In Brian's own words:

I have found when working on the PSV Open Data project that agile thinking and behaviours become second nature. Agile thinking and regular fortnightly meetings with policy both in-person and virtual have helped us to make changes at pace to draft the regulations to reflect the emerging needs of the system’s digital build

the Buses Open Data team around a meeting table, smiling for the camera

Benefits of collaboration

By working in the open and collaborating early there have been opportunities to establish partnerships that will ultimately deliver greater benefits. The team understood that the success of the project would rest upon driving innovation with data, to ensure passenger applications, products and services are developed and the benefits of the data are fully realised for public transport users across England. An example was ensuring the data is used by Google and incorporated into Google Maps. This approach has been rewarded with positive feedback and support from a variety of our collaborators, including The Open Data Institute, Transport Focus, Google, Ito World, and of course the Buses Baroness, Baroness Vere.

Key lessons

There have been many lessons learned along the way. The DfT Digital Service is currently building its capability to be able to respond to the need to provide more outward-facing services to digitally transform transport networks across the country. Since 2017, we’ve witnessed a dramatic transformation in the skills and capabilities available to the Bus Open Data Team to support with the delivery of the project, including technical architects, business change specialists, digital business partners and procurement specialists.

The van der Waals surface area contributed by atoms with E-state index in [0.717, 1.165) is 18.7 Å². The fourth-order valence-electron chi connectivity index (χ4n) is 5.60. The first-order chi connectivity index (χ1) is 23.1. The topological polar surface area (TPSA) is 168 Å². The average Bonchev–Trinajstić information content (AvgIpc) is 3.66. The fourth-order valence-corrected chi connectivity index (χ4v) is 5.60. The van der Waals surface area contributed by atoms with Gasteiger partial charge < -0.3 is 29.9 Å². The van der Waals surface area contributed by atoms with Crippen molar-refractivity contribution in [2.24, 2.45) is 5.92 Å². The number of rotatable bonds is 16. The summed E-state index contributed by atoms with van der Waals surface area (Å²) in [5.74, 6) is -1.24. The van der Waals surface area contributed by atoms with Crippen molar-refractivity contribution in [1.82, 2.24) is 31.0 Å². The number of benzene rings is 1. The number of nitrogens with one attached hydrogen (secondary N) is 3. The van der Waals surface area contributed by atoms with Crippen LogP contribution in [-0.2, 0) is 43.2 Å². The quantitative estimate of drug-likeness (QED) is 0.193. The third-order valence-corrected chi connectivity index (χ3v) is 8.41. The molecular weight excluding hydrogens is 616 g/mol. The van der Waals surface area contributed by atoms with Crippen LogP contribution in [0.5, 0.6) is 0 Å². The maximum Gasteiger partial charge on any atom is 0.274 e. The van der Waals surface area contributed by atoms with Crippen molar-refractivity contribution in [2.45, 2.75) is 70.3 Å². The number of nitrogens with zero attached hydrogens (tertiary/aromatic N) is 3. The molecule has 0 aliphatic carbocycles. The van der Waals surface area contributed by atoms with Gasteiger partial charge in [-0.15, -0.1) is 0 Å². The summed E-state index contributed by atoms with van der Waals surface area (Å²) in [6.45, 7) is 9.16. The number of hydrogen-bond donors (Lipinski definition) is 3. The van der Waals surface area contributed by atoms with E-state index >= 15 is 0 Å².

A key learning for this programme has been to allow a longer lead time to develop legislation. The programme is creating new regulations and it was really important that most user research and stakeholder engagement had been completed before the requirements could be finalised, to ensure these aligned with the Digital Service design. Making the regulations once the Bus Open Digital Service had been built enabled the team to iterate and develop the regulations in an agile manner. The regulations are due to be laid during 2020.

What’s next?

This work has demonstrated that when we focus on creating an environment for successful delivery then complex problems can be solved in new innovative ways that we may not have initially thought of. As teams across DfT contribute to the Grand Challenges in the Industrial Strategy, our ability to connect and collaborate with smart people across society is going to require us to work differently. Conversations continue about how we can enable societal problems to be solved using new innovative levers.

Providing technology platforms and digital literacy within the department is key to making this a reality and so we continue to invest in our business relationship management, innovation and change management capabilities. We’ll be able to update soon on how we will be providing advice and guidance in the department having completed the DfT Digitisation Advice and Guidance Discovery.